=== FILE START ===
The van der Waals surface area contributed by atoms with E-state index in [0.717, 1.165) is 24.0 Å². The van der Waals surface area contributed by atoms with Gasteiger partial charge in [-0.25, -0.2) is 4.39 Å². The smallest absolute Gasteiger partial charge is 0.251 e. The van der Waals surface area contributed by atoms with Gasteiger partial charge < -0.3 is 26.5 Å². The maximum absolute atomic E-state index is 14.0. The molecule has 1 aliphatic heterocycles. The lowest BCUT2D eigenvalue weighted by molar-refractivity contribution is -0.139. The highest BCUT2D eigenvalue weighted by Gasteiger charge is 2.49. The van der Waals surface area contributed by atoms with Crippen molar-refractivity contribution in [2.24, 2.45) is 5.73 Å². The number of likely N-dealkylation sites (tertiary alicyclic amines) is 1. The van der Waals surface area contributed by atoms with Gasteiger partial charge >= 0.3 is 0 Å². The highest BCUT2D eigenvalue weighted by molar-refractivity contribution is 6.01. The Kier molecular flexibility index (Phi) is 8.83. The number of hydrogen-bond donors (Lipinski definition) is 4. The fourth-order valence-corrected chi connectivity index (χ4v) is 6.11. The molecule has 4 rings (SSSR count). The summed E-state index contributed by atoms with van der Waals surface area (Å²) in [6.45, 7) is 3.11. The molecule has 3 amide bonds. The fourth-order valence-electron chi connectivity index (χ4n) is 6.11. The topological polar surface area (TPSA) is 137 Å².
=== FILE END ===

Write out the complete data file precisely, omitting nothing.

The van der Waals surface area contributed by atoms with E-state index in [0.717, 1.165) is 24.0 Å². The van der Waals surface area contributed by atoms with Gasteiger partial charge in [-0.25, -0.2) is 4.39 Å². The smallest absolute Gasteiger partial charge is 0.251 e. The van der Waals surface area contributed by atoms with Gasteiger partial charge < -0.3 is 26.5 Å². The maximum absolute atomic E-state index is 14.0. The molecule has 1 aliphatic heterocycles. The lowest BCUT2D eigenvalue weighted by molar-refractivity contribution is -0.139. The highest BCUT2D eigenvalue weighted by Gasteiger charge is 2.49. The van der Waals surface area contributed by atoms with Crippen molar-refractivity contribution in [2.24, 2.45) is 5.73 Å². The number of likely N-dealkylation sites (tertiary alicyclic amines) is 1. The van der Waals surface area contributed by atoms with Gasteiger partial charge >= 0.3 is 0 Å². The highest BCUT2D eigenvalue weighted by molar-refractivity contribution is 6.01. The Kier molecular flexibility index (Phi) is 8.83. The number of hydrogen-bond donors (Lipinski definition) is 4. The fourth-order valence-corrected chi connectivity index (χ4v) is 6.11. The molecule has 4 rings (SSSR count). The summed E-state index contributed by atoms with van der Waals surface area (Å²) in [6.45, 7) is 3.11. The molecule has 3 amide bonds. The fourth-order valence-electron chi connectivity index (χ4n) is 6.11. The topological polar surface area (TPSA) is 137 Å².